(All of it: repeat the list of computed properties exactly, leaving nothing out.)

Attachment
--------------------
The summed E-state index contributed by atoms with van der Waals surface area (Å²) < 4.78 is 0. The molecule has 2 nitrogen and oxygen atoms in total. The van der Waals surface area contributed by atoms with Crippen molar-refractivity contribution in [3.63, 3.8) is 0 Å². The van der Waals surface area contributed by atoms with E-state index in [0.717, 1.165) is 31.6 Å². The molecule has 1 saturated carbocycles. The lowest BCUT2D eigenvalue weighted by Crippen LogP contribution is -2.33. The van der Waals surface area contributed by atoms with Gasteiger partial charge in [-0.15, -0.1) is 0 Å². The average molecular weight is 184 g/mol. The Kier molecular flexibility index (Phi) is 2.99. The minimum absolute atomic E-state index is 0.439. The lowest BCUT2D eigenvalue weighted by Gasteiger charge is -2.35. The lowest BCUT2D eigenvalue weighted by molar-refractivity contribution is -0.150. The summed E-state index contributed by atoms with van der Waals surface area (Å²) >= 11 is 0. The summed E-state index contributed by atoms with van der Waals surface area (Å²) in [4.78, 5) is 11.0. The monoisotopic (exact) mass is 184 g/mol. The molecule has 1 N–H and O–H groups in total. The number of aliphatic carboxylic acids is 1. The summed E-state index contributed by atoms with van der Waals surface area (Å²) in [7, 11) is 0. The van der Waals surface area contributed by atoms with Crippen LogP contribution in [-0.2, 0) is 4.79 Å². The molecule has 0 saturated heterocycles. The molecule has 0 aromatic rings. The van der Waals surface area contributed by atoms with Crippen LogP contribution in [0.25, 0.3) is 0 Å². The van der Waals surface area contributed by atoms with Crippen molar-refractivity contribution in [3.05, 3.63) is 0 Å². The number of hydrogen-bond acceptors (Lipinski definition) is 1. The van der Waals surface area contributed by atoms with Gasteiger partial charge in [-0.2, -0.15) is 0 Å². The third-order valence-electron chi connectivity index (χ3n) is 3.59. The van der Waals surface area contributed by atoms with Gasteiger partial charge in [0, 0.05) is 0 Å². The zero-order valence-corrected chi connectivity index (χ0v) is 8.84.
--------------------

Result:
The summed E-state index contributed by atoms with van der Waals surface area (Å²) < 4.78 is 0. The molecule has 2 nitrogen and oxygen atoms in total. The van der Waals surface area contributed by atoms with Crippen molar-refractivity contribution in [3.63, 3.8) is 0 Å². The van der Waals surface area contributed by atoms with E-state index in [0.717, 1.165) is 31.6 Å². The molecule has 1 saturated carbocycles. The lowest BCUT2D eigenvalue weighted by Crippen LogP contribution is -2.33. The van der Waals surface area contributed by atoms with Gasteiger partial charge in [-0.15, -0.1) is 0 Å². The average molecular weight is 184 g/mol. The Kier molecular flexibility index (Phi) is 2.99. The minimum absolute atomic E-state index is 0.439. The lowest BCUT2D eigenvalue weighted by Gasteiger charge is -2.35. The lowest BCUT2D eigenvalue weighted by molar-refractivity contribution is -0.150. The summed E-state index contributed by atoms with van der Waals surface area (Å²) >= 11 is 0. The summed E-state index contributed by atoms with van der Waals surface area (Å²) in [4.78, 5) is 11.0. The monoisotopic (exact) mass is 184 g/mol. The molecule has 1 N–H and O–H groups in total. The number of aliphatic carboxylic acids is 1. The summed E-state index contributed by atoms with van der Waals surface area (Å²) in [7, 11) is 0. The van der Waals surface area contributed by atoms with Crippen LogP contribution in [-0.2, 0) is 4.79 Å². The molecule has 0 saturated heterocycles. The molecule has 0 aromatic rings. The van der Waals surface area contributed by atoms with Crippen LogP contribution in [0.25, 0.3) is 0 Å². The van der Waals surface area contributed by atoms with Crippen molar-refractivity contribution in [3.05, 3.63) is 0 Å². The number of hydrogen-bond acceptors (Lipinski definition) is 1. The van der Waals surface area contributed by atoms with Gasteiger partial charge in [-0.2, -0.15) is 0 Å². The third-order valence-electron chi connectivity index (χ3n) is 3.59. The van der Waals surface area contributed by atoms with Gasteiger partial charge in [0, 0.05) is 0 Å². The zero-order valence-corrected chi connectivity index (χ0v) is 8.84.